Outline for Plate Tectonics ES 1100 Fall 2015 Five Big Ideas in Science 1. Model of the atom - Physics 2. Periodic Law- sorting of the elements- Chemistry 3. Big Bang Theory – Astronomy 4. Theory of Evolution – Biology 5. Theory of Plate Tectonics - Geology Plate Tectonics A paradigm shift in the way we view how Earth works Before plate Tectonics the features of Earth’s surface were explained by the theory that Earth was shrinking Plate tectonics unifies all of geology and explains the formation and location of volcanoes, earthquakes, ocean basins, mountains, other surface features, the ages of rocks, as well as the patterns of plant and animal evolution. Theory of Plate Tectonics Earth’s lithosphere is made up of rigid plates that move with respect to one another and interact at plate boundaries. Earth’s Crust • Continental Crust • Crust: ~ 35 km thick. • Relatively low density (lighter… 2.65 g/cm 3 ). • Oceanic Crust • Crust: ~ 10 km thick. • higher density (heavier… 3.2 g/cm 3 ). Earth’s Interior • Lithosphere (crust and uppermost mantle) ~ 100-250 km thick. - Relatively rigid. • Asthenosphere (upper mantle). - Around 200 km thick. - Relative ductile (plastic-like, easily deformed). The Plate Tectonic Model • Lithosphere is thin, cool, and rigid. • Asthenosphere is weak, hot, and plastic. 1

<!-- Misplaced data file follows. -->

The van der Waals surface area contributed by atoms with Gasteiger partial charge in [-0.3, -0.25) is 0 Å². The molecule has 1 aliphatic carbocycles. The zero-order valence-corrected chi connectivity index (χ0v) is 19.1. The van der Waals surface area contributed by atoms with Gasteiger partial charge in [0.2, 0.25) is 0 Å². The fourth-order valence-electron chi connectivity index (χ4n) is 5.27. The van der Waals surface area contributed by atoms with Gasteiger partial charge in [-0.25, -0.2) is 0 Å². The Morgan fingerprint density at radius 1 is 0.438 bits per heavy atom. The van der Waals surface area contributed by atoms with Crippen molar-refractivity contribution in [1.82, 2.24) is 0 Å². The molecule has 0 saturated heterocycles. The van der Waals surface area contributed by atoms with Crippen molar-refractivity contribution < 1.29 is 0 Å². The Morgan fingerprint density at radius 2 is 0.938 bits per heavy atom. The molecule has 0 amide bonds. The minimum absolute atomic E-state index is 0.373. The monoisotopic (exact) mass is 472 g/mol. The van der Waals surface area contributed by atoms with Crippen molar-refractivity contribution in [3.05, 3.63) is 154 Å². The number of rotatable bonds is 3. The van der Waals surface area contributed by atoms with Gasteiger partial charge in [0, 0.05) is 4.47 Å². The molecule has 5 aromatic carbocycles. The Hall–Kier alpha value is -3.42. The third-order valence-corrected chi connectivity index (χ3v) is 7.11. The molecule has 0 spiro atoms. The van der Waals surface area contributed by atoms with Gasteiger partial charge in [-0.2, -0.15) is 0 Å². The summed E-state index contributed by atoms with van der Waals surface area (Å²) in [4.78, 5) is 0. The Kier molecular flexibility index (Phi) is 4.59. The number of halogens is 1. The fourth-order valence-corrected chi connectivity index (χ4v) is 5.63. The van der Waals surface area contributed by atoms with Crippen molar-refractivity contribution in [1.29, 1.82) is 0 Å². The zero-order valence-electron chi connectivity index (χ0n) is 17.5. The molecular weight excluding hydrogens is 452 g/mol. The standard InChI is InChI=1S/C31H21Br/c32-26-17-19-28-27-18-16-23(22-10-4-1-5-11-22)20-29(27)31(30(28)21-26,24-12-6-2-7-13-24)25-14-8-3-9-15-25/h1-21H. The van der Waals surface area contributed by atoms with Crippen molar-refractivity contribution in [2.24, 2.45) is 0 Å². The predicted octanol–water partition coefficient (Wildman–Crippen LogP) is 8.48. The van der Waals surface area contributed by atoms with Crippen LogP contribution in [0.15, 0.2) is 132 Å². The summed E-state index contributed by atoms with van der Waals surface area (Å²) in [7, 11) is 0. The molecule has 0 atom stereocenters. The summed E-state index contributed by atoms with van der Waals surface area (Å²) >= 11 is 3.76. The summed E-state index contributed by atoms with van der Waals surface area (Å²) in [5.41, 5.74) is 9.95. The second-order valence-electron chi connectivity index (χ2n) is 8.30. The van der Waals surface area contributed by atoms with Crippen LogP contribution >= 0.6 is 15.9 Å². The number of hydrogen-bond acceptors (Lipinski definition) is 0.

• Lithosphere is broken into large fragments called ‘Plates’. • Plates “float” on the asthenosphere. • Plates move around and interact with each other. Isostasy Plates “float” at an elevation depending on their thickness and density. • Isostasy – principle that the upper parts of Earth’s outer layers are in a state of gravitational equilibrium. The condition that exists when the buoyancy force pushing the lithosphere up equals the gravitational force pulling the lithosphere down. Also called isostatic equilibrium . The lithosphere is rigid, but when a heavy load is placed on its surface (for example when a glacier expands or when a volcano builds up its surface during an eruption), the surface bends down. The plastic asthenosphere flows out from under the bending lithosphere. Isostatic Equilibrium Continental lithosphere is modeled on the left, as a thick, dense block of oak (upper mantle) and a thick layer of light cork (continental crust). The block on the right, models ocean lithosphere, with a thinner layer of oak and a thin, denser layer of pine. The surface of the continental lithosphere “rides” higher in the water than the ocean lithosphere because the denser ocean lithosphere is less buoyant. Isostatic equilibrium is based on Archimedes Principle of Buoyancy . Buoyancy is the upward force acting on an object (like an iceberg) floating or immersed in a fluid. The object displaces a volume of water equal in mass to the object. An object (like a rock) denser than water will sink, because its mass exceeds the mass of the water it displaces.
- Fall '12
- Plate Tectonics, plate, plate boundaries